Leaving the site without maintenance and development

Not that it’s a problem, but it’s necessary to know.

Any site requires periodic investments. Spending is not necessarily monetary: sometimes it is enough to devote an hour a week to correctly update all plugins and check the statistics of visits.

By the way, the increase in the number of visitors is one of the reasons that makes the owners start to worry, because at some point, under load, the pages begin to be given too slowly, which is not pleasant to either visitors or search engines.

So, what are the costs of website owners?

Mandatory, regular:

  • Hosting payment. It can be a super-cheap virtual server for less than a dollar per month from Hostinger, a server for $ 15 per month from Liquid Web, or some kind of shared hosting from Hostgator. There are a lot of options, they have one thing in common – no one will host your site on WordPress for free, you have to pay money. I talked about what kind of hosting can be called good in a separate article “How to choose VPS hosting – a few tips“.
  • Domain name payment. The site needs a name that people will remember and type in the address bar. It is also not a free service, but you can save a lot if you know where to look (“Buying a domain: how to come up with a name, where to buy it cheaper and what to set up”).
  • Service. If the site is hosted on a VPS, then someone will have to update the software. Because vulnerabilities and errors are regularly found in software, you need to switch to more secure, perfect versions. It is easier for shared hosting owners: the server software is updated by the engineers of the company that provides the site for them. In both cases, you need to update WordPress itself, and the plugins for it – there are nuances here, more on them later.

Optional, sometimes one-time:

  • Site installation, design and functionality work. You can download the software yourself, choose a design template from the free ones, install plugins, somehow customize them, and now the site is ready. Budget but workable – that’s the strength of WordPress! However, if you see a site as a source of income, you will not be able to create a site in the “blunder” mode, you need investments.
  • SEO optimization and content filling. Do you want your site to stay on the first lines for search queries? Permit me to regularly fill the site with high-quality texts that are interesting to visitors. SEO is a vast, complex and controversial issue. Its costs are difficult to estimate. If you want to do it yourself, you should at least know about 101 ways to make your website better.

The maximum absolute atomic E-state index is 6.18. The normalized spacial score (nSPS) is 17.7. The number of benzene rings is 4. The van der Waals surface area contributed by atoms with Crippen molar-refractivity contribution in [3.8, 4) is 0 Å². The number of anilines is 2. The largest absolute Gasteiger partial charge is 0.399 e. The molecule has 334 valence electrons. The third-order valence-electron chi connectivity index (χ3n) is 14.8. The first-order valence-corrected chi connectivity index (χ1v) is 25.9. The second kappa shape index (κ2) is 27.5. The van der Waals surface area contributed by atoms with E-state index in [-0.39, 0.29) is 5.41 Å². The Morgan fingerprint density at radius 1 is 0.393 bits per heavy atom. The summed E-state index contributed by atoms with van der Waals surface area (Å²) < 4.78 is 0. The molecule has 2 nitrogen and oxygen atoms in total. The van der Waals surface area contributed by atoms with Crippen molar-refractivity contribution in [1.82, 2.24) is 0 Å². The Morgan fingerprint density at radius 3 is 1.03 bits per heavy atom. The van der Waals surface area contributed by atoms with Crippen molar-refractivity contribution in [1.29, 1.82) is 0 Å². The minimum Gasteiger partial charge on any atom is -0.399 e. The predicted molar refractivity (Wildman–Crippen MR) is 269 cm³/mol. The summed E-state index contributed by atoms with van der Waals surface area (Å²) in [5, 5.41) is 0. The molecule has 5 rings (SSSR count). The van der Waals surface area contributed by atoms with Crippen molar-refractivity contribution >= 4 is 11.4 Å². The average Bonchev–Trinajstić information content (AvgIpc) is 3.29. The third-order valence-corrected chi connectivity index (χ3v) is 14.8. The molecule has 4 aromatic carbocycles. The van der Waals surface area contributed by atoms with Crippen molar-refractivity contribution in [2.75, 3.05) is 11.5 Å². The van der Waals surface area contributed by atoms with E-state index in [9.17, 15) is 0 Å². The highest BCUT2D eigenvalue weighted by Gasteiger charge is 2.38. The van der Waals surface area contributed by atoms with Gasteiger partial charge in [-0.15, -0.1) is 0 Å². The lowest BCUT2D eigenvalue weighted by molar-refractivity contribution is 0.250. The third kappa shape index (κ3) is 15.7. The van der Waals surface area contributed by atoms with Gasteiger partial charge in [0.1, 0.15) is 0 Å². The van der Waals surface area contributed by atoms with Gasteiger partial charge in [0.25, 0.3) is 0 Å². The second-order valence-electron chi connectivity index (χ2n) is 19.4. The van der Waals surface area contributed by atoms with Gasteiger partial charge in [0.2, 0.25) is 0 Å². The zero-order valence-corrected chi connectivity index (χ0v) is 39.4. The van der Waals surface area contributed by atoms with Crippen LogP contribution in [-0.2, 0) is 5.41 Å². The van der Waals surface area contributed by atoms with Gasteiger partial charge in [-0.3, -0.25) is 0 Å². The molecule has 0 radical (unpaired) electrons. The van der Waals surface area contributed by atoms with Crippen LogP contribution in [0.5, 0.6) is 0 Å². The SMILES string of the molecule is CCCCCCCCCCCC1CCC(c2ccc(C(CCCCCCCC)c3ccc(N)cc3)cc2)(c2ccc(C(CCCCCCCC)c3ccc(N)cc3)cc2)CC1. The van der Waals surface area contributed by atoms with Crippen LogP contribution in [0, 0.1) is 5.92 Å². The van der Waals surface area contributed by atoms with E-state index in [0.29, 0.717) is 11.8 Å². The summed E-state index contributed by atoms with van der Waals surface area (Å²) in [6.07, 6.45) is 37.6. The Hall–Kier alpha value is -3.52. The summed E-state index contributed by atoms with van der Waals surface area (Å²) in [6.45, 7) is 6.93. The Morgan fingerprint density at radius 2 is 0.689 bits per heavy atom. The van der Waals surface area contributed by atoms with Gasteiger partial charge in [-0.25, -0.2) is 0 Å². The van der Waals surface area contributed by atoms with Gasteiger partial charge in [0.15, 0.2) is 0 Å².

• Behavioral analytics and UX improvement. Optimization of the so-called UX (User Experience), user experience in our way. No matter how many billions of dollars you have spent on design and functionality, visitors will always do something differently than you expected. And they will always miss something. To smooth out such corners and need continuous work on the site. Most of all, this is required by online stores and sites selling services, where the visitor needs to be brought to a certain action.
  • Advertising costs. Those for whom the site is part of the business may not wait for years until their project gets the first places in the search results, but start advertising their site (or service) on social networks, the same search engines, on other sites with banner advertising, and so on. … A well-tuned advertising campaign can provide the right number of customers, thus reducing the importance of traffic from search engines.

Costs tend to rise over time rather than decline, but if the project is on track, profits will grow faster than costs. It is important not to abandon the site, but to constantly support it with content, increasing functions, advertising and other useful activities.

There`s good news.

In fact, WordPress is awesome. The project has lived for many years, the documentation is detailed, all problems have been discussed and solved a million times (except for organizing data in a database).

The source codes of the CMS and plug-ins are open, you can analyze other people’s solutions and invent the right approach to solving problems.

With the right skill, you can create really cool things with any tool.

All problems are in the heads of those who do not know how to properly dispose of opportunities.

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Rahul Setia was born and raised in the Kaithal, Haryana. He worked at brands like Jabong, ProProfs etc. He was also in the List of Top 100 Social Media Influencer's 2019 by Status Brew. He lives in Delhi/NCR and is a Digital Gig & Founder of Websites i.e TechBlogCorner.com, ViralMasalla.com, DealorCoupons.com. Follow me on: LinkedIn, @rahulsetia007 and Facebook.